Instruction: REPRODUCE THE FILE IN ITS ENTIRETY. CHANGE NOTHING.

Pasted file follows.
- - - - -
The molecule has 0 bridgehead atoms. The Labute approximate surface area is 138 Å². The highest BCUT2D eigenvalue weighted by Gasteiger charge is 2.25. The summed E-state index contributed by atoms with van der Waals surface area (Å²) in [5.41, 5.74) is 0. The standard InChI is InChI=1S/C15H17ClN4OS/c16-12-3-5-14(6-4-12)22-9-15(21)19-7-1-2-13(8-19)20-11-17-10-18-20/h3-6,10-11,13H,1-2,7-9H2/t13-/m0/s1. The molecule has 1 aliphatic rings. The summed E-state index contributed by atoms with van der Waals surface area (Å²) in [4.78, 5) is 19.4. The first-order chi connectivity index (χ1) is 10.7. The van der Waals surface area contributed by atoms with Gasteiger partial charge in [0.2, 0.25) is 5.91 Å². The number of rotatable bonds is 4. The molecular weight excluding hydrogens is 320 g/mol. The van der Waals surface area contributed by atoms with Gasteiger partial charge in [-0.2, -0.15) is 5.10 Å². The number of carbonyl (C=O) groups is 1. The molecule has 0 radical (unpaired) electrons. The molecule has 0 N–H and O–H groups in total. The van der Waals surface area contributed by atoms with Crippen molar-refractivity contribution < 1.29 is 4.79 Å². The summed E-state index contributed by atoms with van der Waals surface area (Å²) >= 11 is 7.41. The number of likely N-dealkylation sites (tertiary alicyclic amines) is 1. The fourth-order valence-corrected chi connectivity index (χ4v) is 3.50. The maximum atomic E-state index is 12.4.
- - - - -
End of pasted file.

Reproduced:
The molecule has 0 bridgehead atoms. The Labute approximate surface area is 138 Å². The highest BCUT2D eigenvalue weighted by Gasteiger charge is 2.25. The summed E-state index contributed by atoms with van der Waals surface area (Å²) in [5.41, 5.74) is 0. The standard InChI is InChI=1S/C15H17ClN4OS/c16-12-3-5-14(6-4-12)22-9-15(21)19-7-1-2-13(8-19)20-11-17-10-18-20/h3-6,10-11,13H,1-2,7-9H2/t13-/m0/s1. The molecule has 1 aliphatic rings. The summed E-state index contributed by atoms with van der Waals surface area (Å²) in [4.78, 5) is 19.4. The first-order chi connectivity index (χ1) is 10.7. The van der Waals surface area contributed by atoms with Gasteiger partial charge in [0.2, 0.25) is 5.91 Å². The number of rotatable bonds is 4. The molecular weight excluding hydrogens is 320 g/mol. The van der Waals surface area contributed by atoms with Gasteiger partial charge in [-0.2, -0.15) is 5.10 Å². The number of carbonyl (C=O) groups is 1. The molecule has 0 radical (unpaired) electrons. The molecule has 0 N–H and O–H groups in total. The van der Waals surface area contributed by atoms with Crippen molar-refractivity contribution < 1.29 is 4.79 Å². The summed E-state index contributed by atoms with van der Waals surface area (Å²) >= 11 is 7.41. The number of likely N-dealkylation sites (tertiary alicyclic amines) is 1. The fourth-order valence-corrected chi connectivity index (χ4v) is 3.50. The maximum atomic E-state index is 12.4.